If you're in the market for a new toilet, experts say flush performance and water consumption (the amount of water used during a flush) are the most important considerations, aside from aesthetic considerations. If you're replacing a toilet from the 1980s, any modern toilet will result in a huge water savings; that's because toilets manufactured before 1994 used more than 3 gallons of water with every flush. These days, most toilets use 1.6 gallons of water per flush (gpf), and other more water-efficient models use 1.28 gpf or less. Dual-flush toilets, a hybrid alternative, feature one button to provide an effective 1.6-gallon flush for solids and a second button which typically uses a mere gallon of water to flush liquids. On the downside, it's important to note that some water-efficient toilets have been shown to have weaker flushing power, which can be an issue for consumers with problematic plumbing.
Indeed, whether a toilet can do its job in a single flush is an important factor. Overall, we found The Maximum Performance (MaP) Testing of Popular Toilet Models (15th Edition) to be an excellent resource for determining which toilets are the most effective and powerful. This review performs objective testing on more than 1,200 toilets using a paste made of soybean and rice to simulate human waste. Each toilet must pass at least four out of five separate flushing tests using the soybean paste and wads of toilet paper. The minimum standard is 250 grams of solid waste (an average solid-waste standard for an adult), and toilets are tested up to 1,000 grams.
Flush power and water usage aside, there are currently several types of toilets on the market today. Gravity toilets, which have been around the longest, open a simple valve in the bottom of the tank during a flush that drops water down into the bowl. Pressure-assist toilets, on the other hand, hold the water in the tank under air pressure, which dispels the water with greater force and noise during a flush. Vacuum-assist and power-assist toilets are two other options that feature quieter flushes. However, vacuum-assist units tend to be less powerful than the other units above and power-assist toilets, which require an electrical outlet, can be much more expensive.
Aside from the excellent MaP study, ConsumerReports.org is a solid review resource. Editors there test 19 single-flush toilets and six dual-flush toilets for their ability to remove simulated waste, and clean the inside of the bowl during flushing. Each model's seat is also removed during the flush to more accurately evaluate their noise level. Although this review includes a large number of toilets, we were disappointed to see that some of the models from the same manufacturer were quite similar. Other reviewers have also criticized ConsumerReports.org solid waste test, which uses plastic balls, latex cylinders and sponges weighted with screws, saying it doesn't accurately mimic human waste.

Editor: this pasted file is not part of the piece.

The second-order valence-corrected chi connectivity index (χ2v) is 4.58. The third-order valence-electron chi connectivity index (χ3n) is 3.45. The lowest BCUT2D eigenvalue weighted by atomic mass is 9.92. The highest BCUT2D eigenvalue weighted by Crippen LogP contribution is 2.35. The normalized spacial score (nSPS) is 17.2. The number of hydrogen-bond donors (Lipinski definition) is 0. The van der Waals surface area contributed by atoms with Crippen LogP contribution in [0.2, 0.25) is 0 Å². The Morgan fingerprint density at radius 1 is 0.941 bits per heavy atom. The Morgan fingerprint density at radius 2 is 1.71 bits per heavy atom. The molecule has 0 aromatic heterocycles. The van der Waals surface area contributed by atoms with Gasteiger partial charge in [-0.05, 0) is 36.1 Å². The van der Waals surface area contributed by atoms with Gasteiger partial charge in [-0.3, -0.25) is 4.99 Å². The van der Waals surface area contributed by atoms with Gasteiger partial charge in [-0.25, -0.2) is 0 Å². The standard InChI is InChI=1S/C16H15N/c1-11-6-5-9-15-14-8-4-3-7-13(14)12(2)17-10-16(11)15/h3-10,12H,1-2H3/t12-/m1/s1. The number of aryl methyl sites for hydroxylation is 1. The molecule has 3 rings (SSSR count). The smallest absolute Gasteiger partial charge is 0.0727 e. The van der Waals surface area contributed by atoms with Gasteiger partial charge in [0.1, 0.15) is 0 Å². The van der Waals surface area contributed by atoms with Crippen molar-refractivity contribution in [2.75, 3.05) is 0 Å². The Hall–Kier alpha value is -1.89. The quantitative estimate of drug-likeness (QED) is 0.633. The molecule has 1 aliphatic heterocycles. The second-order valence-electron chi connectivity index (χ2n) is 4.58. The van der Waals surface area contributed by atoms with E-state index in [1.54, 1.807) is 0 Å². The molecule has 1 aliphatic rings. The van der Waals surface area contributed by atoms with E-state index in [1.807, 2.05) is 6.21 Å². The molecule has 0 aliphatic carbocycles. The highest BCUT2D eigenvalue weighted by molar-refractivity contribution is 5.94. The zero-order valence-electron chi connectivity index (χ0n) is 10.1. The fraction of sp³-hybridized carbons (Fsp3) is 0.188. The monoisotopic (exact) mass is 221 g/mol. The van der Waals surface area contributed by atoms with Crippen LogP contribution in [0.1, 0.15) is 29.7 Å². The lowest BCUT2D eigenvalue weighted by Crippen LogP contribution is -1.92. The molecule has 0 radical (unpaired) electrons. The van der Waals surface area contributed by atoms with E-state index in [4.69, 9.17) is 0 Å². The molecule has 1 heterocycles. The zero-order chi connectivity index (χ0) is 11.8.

Several plumbers also maintain blogs with useful toilet reviews, but these are more limited in scope. For example, Terry Love, an experienced plumber in Bellevue, Wash., evaluates water-efficient toilets based on MaP testing, quality control at the factory, ease and cost of repairs, how they sound when flushing, how well the bowl is rinsed and perception of quality. WetHeadMedia.com and 411Plumb.com are other toilet review sites created by plumbers. We found these sites to be helpful when compared to professional tests and user ratings.
We found the most owner-written reviews at HomeDepot.com, HomeClick.com and ToiletsThatWork.com. Unfortunately, these sites tend to carry a limited number of brands. For example, Home Depot mainly sells Kohler and American toilets, while HomeClick.com specializes in Toto brand toilets. We also found some helpful owner reviews at Lowes.com, Amazon.com, EcoHuddle.com and AceHardware.com.
Before the 1950s, toilets used approximately 7 gallons of water per flush (gpf); by the 1980s, most toilets used about 3 gallons. In 1994, the National Energy Policy Act went into effect, mandating a water usage rate of 1.6 gpf. Manufacturers, in an attempt to produce toilets compliant with the new legal standards, tweaked the valves and floats in the tanks of toilets to reduce their water usage. Unfortunately, manufacturers didn't make significant changes to tanks or bowls, so two or more flushes were often needed in order to get the bowl to empty completely. All of this increased flushing cancelled out the primary intention of many low-flow toilets -- water conservation.
By now, that's all changed. According to HGTV.com, the Japanese manufacturer Toto has captured approximately one-third of the U.S. toilet market due to its innovative design changes. To improve its siphoning power, Toto decided to widen its flapper valve (or flush valve), which opens to allow water to flow from the tank to the bowl, from 2 inches to 3 inches. The trapway, which carries the waste down to the floor drain, was also redesigned with minimal curves. Other manufacturers, seeing their success, followed suit with similar design changes. Some products also now feature a glaze applied to the inside of the trapway to reduce friction and clogging.
Fast forward to today and high efficiency toilets (HETs) that use 1.28 gallons or less are becoming more commonplace. Since 2007, toilets earning the U.S. Environmental Protection Agency's (EPA) WaterSense label must have a maximum flush volume of 1.28 gallons and the ability to remove a minimum of 350 grams of solid waste per flush. According to the EPA, WaterSense toilets save 4,000 gallons of water per person annually. Dual-flush toilets, which let users choose between a 1-gallon (or less) flush for liquid waste and a 1.6-gallon flush for solids, are also now gaining in popularity in the U.S.